Let charter schools boost ethnic diversity, classroom performance
Memminger Elementary and Burke Middle High are neighborhood schools that do not match the makeup of their neighborhoods. Over half of the students in their attendance zones are white. Yet over 90 percent of their students are African-Americans.
Forty-nine years after desegregation plans were implemented, downtown Charleston’s neighborhood schools are nearly as segregated as they were before 1963.
The segregation of these schools is hurting all downtown students — both those who attend them and those who do not. All children can succeed. But students in high poverty schools encounter more obstacles than those with more diverse populations. Only half graduate on time. Many suffer the fates of dropouts — including time in prison.
The costs of failing to educate low-income children are so high that it seems logical to focus on those students. But costs are incurred by others, too — including families that relocate or pursue other options because these schools are not educating students well.
Shouldn’t there be viable options for all the families they are zoned to serve?
The answer is obvious to residents of Mount Pleasant, where the schools are excellent and attract a diverse cross-section of families. But Charleston’s downtown neighborhood schools seem to be reserved for the economically disadvantaged. Initiatives to attract white middle-class students are attacked as elitist conspiracies to “resegregate” — which is ironic.
In fact, given their current demographics, attracting more white students is the only way to desegregate downtown’s neighborhood schools. Increasing ethnic diversity could also improve their performance, according to Superintendent Nancy McGinley, who said in 2007: “While some schools that serve primarily ‘economically disadvantaged’ students are succeeding academically, there exists a persistent pattern of low achievement among most high poverty schools. One solution is to change the makeup of these schools. Research tells us that schools with a balance of economic and ethnic diversity offer a well-rounded and effective educational environment.”
Evidence that diversity can be achieved at an historically segregated campus is provided by the Charleston Charter School for Math & Science (CCSMS.) In 2005, on the Rivers campus there was a high poverty school that had failed every NCLB report card since inception. Today at Rivers, there is a school with socio-economic diversity, and it is succeeding. Half of the CCSMS students are African-Americans, half are white and half come from low-income families. Every member of its first graduating class is planning to pursue higher education. And it earned an A on its latest report card, based on its 2012 PASS tests, exit exams, end-of-course tests and graduation rate.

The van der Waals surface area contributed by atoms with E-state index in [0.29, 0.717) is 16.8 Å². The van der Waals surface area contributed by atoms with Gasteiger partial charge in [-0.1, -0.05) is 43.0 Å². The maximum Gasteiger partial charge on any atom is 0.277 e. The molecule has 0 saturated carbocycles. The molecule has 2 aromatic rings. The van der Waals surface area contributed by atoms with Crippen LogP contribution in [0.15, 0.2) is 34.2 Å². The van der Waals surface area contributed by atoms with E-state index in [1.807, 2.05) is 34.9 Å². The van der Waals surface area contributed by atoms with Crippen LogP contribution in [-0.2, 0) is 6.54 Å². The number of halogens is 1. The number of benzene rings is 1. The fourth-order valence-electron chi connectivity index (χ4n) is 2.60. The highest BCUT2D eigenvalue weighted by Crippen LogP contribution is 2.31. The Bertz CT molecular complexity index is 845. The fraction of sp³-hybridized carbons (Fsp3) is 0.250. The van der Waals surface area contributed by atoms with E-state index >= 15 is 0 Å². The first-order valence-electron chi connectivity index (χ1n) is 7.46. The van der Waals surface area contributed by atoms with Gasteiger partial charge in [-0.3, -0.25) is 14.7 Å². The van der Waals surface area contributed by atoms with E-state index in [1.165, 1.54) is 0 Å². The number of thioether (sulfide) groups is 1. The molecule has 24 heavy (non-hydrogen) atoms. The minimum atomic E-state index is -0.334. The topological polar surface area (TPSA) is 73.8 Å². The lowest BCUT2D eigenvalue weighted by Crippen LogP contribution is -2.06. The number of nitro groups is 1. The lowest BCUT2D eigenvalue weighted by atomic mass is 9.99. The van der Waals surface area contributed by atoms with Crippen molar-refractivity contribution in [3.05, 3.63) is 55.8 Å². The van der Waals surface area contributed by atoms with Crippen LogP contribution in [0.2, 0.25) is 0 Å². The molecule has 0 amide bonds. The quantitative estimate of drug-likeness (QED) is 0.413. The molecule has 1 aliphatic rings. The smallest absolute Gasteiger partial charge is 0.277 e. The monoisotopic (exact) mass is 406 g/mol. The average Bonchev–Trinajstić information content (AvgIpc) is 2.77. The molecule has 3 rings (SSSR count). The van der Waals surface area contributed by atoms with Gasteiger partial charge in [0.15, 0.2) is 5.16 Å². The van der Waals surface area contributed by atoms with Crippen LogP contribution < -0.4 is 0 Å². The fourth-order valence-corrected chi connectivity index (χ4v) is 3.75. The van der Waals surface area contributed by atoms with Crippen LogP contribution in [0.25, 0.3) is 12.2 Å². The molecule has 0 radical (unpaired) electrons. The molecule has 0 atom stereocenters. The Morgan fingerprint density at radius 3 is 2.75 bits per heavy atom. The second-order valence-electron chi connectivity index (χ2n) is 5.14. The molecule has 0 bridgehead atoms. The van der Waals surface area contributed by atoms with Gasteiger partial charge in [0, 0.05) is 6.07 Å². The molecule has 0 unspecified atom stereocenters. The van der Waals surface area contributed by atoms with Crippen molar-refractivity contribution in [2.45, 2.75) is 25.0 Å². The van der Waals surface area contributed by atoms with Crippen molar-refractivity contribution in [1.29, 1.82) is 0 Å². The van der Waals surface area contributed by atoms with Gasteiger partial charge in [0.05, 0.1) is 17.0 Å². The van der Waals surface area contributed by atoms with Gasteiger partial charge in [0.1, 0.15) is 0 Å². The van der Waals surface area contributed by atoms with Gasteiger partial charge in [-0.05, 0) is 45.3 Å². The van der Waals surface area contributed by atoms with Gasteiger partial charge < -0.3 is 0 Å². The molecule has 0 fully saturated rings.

Diversity plus high expectations works. The research that Dr. McGinley cited was right. So how was diversity achieved? The CCSMS charter committee asked parents: “What would work for you at Rivers? What would you like for your children that is not available elsewhere?” They said, “math and science,” which is also a national priority and essential for careers in the Lowcountry’s growth industries: engineering and health sciences. CCSMS now offers majors in both via Project Lead the Way.
Similar inquiries should be made with the parents of school-aged children who live in the Memminger and Burke attendance zones. “Would you be interested in a foreign language immersion program for your child? Chinese? How about the International Baccalaureate program? How about a focus on vocations? Green technology? Communication arts? Health sciences? Would single gender classes be appealing?”
Programs that parents want will pique their curiosity, but sending their children to these schools will require a change in control from the school district to a board elected by the schools’ parents and teachers — i.e. conversion into a public charter school. A charter school is funded by tax dollars, manages its budget, charges no tuition, administers no admissions tests, chooses its principal and determines its curriculum.
Jon Butzon’s cogent analysis of the Burke situation, published recently on this page, concluded that the state should take it over and hire a charter management company. State Superintendent Mick Zais agrees and is advocating legislation that will allow that to happen. We urge our legislators to support him on that.
Likewise, we urge the Charleston County School District and its board to support charter conversions, now that its primary reason for preventing the conversion of Drayton Hall Elementary — the funding formula — was changed by the General Assembly this year.
Six out of the nine school board seats will be on the ballot this November. We’ll be voting for the candidates that support desegregation and charter conversions, which will be essential for desegregation to actually happen this time. We ask you to do the same.
Leroy Connors is a co-founder of Friends of Burke and a former member of the District 20 Constituent School Board and the Charleston Charter School of Math & Science board. Arthur “Pete” Lawrence is a community activist. Park Daugherty is former chair of the CCSMS board and a former member of the Memminger Neighborhood Planning Team.